Bowel Prep for Endoscopy: learning from Mr. Ormond

Digestive endoscopy is a means of assessing the lumen of the digestive tract. Among other things, it allows the identification of lesions which would otherwise take years of growth before causing mechanical conflict and symptoms that would lead to study and diagnosis – like cancer. Endoscopy is, therefore, an invaluable tool in detecting pre-malignant lesions.

Lower digestive endoscopy includes exams with such designations as colonoscopy and proctossigmoidoscopy, exams which study parts of the large intestine, or colon, and rectum, accessed via de anus. The gut normally contains fluids of different consistencies (water, faeces, gas). In order to obtain a visual image through endoscopy, and before insuflating the gut with air, the patient is required to void the bowel, by ceasing the ingestion of drinks and foods which produce digestive residue and consuming cleansing solutions.

We are all different, on the one hand, and different hospitals and clinics have different preparation protocols, on the other. Age, concomitant medical conditions (such as heart and kidney disease, for instance) and the location and luminal compromise caused by a known lesion are parameters to take into consideration when indicating bowel preparation regimens.

What the patient should know is, whatever regimen is prescribed, it is in his best interest to comply as best as possible. Complying does not mean to insist beyond what is sensible – if intense colicky pain ensues that does not remit after bowel movements or if nausea and vomiting ensues that does not calm with slower ingestion of smaller quantities of drinking solutions then a doctor should be informed and appropriate orientation obtained. Otherwise, careful planning is called for prior to endoscopy: buying medication in anticipation; reading and clarifying instructions; understanding the result to expect.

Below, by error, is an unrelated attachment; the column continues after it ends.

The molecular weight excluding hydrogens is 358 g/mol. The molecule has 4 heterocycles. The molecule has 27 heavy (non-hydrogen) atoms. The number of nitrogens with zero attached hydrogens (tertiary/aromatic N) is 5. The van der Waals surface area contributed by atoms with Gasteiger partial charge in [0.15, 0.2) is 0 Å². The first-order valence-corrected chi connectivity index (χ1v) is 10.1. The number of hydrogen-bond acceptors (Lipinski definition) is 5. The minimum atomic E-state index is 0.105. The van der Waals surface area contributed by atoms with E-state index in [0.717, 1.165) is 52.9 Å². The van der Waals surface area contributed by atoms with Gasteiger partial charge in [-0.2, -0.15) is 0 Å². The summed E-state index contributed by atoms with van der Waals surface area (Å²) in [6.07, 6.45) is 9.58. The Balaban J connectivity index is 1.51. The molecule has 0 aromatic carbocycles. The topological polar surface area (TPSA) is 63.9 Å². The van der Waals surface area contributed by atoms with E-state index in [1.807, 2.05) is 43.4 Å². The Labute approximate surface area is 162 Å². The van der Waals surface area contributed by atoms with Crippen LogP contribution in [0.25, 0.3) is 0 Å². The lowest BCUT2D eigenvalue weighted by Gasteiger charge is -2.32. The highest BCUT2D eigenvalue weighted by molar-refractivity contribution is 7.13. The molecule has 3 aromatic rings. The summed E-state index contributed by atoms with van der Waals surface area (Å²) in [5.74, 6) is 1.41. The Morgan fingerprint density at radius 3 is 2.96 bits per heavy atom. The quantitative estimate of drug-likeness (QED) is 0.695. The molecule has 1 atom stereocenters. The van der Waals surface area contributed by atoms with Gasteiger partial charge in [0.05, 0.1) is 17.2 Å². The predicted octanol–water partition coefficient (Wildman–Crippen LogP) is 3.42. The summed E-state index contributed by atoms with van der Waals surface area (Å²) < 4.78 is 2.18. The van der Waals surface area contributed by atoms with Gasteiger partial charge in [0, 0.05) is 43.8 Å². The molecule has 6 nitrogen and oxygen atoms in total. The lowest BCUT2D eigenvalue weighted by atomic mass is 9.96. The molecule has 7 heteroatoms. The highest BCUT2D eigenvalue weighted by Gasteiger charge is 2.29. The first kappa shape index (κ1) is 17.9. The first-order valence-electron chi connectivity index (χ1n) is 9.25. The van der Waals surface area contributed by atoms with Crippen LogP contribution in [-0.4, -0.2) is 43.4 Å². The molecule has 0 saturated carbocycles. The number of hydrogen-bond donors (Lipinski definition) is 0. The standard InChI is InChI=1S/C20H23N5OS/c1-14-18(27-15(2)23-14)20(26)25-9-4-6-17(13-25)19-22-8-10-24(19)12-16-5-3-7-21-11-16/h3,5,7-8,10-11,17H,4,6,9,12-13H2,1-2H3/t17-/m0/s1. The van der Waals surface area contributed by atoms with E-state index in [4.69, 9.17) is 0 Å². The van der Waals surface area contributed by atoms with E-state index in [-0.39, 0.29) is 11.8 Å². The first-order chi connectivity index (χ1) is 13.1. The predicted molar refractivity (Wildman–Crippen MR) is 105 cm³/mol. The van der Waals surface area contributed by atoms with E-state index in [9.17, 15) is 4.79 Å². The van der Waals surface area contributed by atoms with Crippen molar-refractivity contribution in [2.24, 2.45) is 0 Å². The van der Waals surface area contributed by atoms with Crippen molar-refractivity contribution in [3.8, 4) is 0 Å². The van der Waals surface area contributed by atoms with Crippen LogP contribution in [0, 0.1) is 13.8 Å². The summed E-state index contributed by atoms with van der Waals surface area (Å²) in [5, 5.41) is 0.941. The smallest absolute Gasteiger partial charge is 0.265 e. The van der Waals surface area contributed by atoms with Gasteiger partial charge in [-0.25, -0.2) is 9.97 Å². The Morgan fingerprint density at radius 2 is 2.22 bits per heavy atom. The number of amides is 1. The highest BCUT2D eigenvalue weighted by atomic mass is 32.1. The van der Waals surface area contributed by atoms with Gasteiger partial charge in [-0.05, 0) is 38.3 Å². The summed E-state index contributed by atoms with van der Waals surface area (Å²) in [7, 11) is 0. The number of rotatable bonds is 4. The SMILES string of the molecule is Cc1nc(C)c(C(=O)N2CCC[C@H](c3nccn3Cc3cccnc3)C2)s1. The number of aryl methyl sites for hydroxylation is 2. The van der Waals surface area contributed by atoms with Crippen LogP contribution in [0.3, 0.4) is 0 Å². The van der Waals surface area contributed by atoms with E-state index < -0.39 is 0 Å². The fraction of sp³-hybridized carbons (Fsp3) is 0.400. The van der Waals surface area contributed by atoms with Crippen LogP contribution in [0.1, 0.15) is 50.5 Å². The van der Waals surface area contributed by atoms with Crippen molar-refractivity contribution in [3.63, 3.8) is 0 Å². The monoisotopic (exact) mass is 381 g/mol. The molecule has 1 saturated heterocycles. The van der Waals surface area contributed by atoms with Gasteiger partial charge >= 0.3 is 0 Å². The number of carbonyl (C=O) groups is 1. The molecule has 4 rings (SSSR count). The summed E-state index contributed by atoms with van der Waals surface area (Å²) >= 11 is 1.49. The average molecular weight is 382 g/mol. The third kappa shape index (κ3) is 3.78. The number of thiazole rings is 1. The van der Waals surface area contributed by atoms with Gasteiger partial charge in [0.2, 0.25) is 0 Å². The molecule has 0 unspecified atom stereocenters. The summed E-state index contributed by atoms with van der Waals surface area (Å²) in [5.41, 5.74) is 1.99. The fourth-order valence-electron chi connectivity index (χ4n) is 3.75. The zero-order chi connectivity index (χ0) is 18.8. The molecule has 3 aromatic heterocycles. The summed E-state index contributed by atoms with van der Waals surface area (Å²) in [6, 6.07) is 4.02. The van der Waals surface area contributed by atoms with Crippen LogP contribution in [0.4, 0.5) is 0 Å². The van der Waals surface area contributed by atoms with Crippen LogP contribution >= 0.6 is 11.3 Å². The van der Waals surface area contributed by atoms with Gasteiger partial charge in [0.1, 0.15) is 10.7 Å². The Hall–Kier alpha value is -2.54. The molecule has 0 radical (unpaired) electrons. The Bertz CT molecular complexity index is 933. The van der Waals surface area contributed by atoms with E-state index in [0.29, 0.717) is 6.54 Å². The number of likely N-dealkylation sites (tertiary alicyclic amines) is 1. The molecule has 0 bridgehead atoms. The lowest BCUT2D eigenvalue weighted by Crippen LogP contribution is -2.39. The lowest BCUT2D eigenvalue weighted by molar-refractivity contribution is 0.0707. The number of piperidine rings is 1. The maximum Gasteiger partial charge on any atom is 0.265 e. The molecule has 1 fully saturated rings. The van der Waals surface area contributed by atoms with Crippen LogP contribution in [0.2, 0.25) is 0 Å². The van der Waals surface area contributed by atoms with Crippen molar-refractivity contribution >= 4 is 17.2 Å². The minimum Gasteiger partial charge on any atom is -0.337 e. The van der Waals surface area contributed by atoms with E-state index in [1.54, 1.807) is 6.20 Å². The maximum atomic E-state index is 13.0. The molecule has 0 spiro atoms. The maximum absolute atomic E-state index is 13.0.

The bowel is required to be clean for an informative exam. Any faecal residue makes examination difficult and important lesions might not be seen – it reduces the accuracy of the exam.

So, if you have to undergo a lower endoscopy, if you have to undergo bowel preparation, do it well the first time. If not, you risk having to repeat it and if you don´t something as important as a cancer might be missed.

Next time you prepare for lower digestive endoscopy: read instructions; make sure you understand them; buy your medication timely; start as soon as indicated; follow precisely; and make sure your bowel is prepared. In case you do feel significantly unwell in the process, seek medical attention – something might not be well and you might require observation. Increase all chances of getting the best results possible!